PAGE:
For Caleb Namatjira-McMillan, football is life. The 19-year-old may be wheelchair bound, but that does not stop him from heading down to his local oval every week to kick the footy with his mates.
- The Footy 4 Life program in Alice Springs is allowing football fans who live with a disability to play their favourite game
- The brainchild of Tommy Dutton, the program is based around encouragement and engagement
- Due to popular demand, the program runs 26 weeks a year after a succesful six-week trial in 2021
Having category one cerebral palsy means he needs help with most tasks and won’t ever be able to walk.
But his legal guardian, Anne-Marie Temple, says Caleb won’t be held back from getting involved and having fun.
“The friends that he’s made down here he classes as his best mates and these people are now fundamental to his life,” Temple said.
“It allows him to have friends, to have mentors, to learn skills like footy kicking and hanging out.”
While heading down to your local oval or sporting complex to play sport — or to simply take part in some exercise — is a luxury that most Australians can thankfully take for granted, that does not apply to all members of society for a multitude of reasons.
However, a unique program out of the Northern Territory is catering for everyone and anyone who simply wants to get involved.
Tommy Dutton is the Remote Development Manager of the AFL Northern Territory’s Alice Springs office and the founder of the Footy 4 Life Wellbeing Wednesday program.
“I just wanted to have a program for the community and what we found was lots of the clientele that were coming through were mainly coming through the National Disability Insurance Scheme or people living with a disability, sort of looking at a program to be a part of, rather than a spectator,” Dutton said.
That is a sentiment that struck a chord with Temple, who recalls when she and Caleb first met with Dutton.
“I didn’t really know what the outcome was going to be, but one thing was sure, Caleb had enough of always being left on the sidelines and excluded,” she said.
Fast forward to now and this program has been virtually tailored to fit Namatjira-McMillan and others with mixed abilities.
“Everyone that comes down is 100 per cent there by choice, whether helping out or participating. Encouragement and engagement is so important to feeling validated,” Temple said.
Since May of last year, Dutton’s team has been inviting local members of the community down to Anzac Oval to take part in the program, which utilises the sport of Australian Rules Football to improve physical and mental health.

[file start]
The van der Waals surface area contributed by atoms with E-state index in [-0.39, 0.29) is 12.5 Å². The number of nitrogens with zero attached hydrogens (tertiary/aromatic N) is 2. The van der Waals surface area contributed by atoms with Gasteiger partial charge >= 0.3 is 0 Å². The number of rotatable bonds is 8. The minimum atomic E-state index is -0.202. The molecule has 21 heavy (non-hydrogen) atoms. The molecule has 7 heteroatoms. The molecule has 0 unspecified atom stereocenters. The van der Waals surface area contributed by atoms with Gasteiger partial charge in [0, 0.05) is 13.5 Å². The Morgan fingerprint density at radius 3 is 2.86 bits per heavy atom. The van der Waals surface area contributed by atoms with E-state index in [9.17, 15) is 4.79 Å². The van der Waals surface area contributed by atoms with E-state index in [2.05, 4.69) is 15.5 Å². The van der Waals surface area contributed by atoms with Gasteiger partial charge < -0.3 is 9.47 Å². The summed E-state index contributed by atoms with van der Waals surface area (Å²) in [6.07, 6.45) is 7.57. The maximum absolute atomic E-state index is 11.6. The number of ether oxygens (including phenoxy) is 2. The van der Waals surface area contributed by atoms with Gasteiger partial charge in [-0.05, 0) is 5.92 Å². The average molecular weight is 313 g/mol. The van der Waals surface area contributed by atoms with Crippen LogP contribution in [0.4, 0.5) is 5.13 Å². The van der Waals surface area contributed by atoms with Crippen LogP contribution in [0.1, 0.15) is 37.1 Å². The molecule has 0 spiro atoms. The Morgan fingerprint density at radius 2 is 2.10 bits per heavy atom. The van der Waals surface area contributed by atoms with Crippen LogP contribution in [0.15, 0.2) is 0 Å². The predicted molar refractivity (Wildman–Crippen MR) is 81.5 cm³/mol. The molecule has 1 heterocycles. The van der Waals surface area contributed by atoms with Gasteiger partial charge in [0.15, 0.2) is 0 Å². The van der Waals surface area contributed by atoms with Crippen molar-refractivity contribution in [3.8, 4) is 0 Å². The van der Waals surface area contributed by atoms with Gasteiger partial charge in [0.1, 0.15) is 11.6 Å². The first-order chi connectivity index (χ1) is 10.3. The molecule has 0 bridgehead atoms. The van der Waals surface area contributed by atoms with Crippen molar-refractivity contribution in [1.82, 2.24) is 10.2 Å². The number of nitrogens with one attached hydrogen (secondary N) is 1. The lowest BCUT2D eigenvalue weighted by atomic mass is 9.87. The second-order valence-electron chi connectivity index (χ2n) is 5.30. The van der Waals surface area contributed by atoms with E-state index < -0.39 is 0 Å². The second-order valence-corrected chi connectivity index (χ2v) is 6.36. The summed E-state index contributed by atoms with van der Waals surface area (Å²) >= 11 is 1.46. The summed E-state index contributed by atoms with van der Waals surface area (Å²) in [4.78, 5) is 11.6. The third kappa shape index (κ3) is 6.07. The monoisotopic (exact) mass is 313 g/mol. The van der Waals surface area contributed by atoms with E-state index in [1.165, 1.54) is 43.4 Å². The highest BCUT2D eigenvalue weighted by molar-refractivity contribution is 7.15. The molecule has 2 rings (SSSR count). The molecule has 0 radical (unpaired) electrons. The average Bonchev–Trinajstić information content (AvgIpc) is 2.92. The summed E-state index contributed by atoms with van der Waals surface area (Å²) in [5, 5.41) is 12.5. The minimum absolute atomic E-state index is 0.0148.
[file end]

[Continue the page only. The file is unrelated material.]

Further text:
Dutton says the initiative is about reconnecting disengaged members of the community who are often overlooked or forgotten in the sporting and exercise space.
“Every Wednesday we have a wellbeing program which is really aimed at people living with a disability, to feel a part of the program, to feel a part of that social connectedness that footy brings as well as having a kick, having a laugh, hitting the tackle bag and just providing a safe and fun place for everyone,” Dutton said.
Wellbeing Wednesday’s are run with the help and support of several other organisations, including the Alice Springs Town Council, which facilitates venue hire, the No More anti-domestic violence initiative, who provide support and healthy meals, as well as Veritable and not-for-profit community-based program provider Life Without Barriers, who have incorporated the session into their day program.
Life Without Barriers provides family and disability support, out of home and aged care and services that assist refugee and asylum seekers.
Day program team leader Devine Mizha said it is all about footy, making friends and, of course, fun.
“We all love footy,” Mizha said. “So we’re all here with our day program clients”.
Mizha said that his clients who take part every week come from a diverse range of the community who have mixed abilities.
“Some of them they are physical, psychological, you name it, intellectual, so we’re just always there to support them to have normal lifestyles, especially the lifestyle support,” Mizha said.
“That is what the day program is mainly about just making sure they lead a normal lifestyle like everybody else and we love it here.”
Day program attendee Isaac Trew plays a starring role at Wellbeing Wednesday and is known for his rousing pep-talks.
“Football’s good, football’s nice, I like to hang around the people and meet friends,” Trew said.
“Football is my favourite sport. It is good, so I love it, so yeah, I’m liking it.”
For Dutton, having a positive, empowering activity once a week provides a great benefit socially, mentally and physically as well as an opportunity to check in with members of the community.
Beyond that, watching the participants grow every week makes the job that extra bit worthwhile.
“Just to be part of a football program that puts a smile on their face, gets them involved and keeps them socially connected, it’s unreal mate, it’s my favourite day of the week to be fair,” Dutton said.
Temple, who has cared for Namatjira-McMillan since he was six months old, said Wednesdays are one his favourite days of the week.
“Caleb really looks forward it. Him and many of the other participants often suffer from different levels of social anxiety, but since they’ve started coming they’ve been cool and calm and thoroughly enjoy it,” she said.
“People pull them over to chat about it in the street and that all helps improving wellbeing, it’s great.”
After an initial six-week trial that began in 2021 the program now runs 26 weeks of the year.
It is open to all and completely free.
Posted 23m ago23 minutes agoTue 28 Jun 2022 at 9:18pm, updated 6m ago6 minutes agoTue 28 Jun 2022 at 9:35pm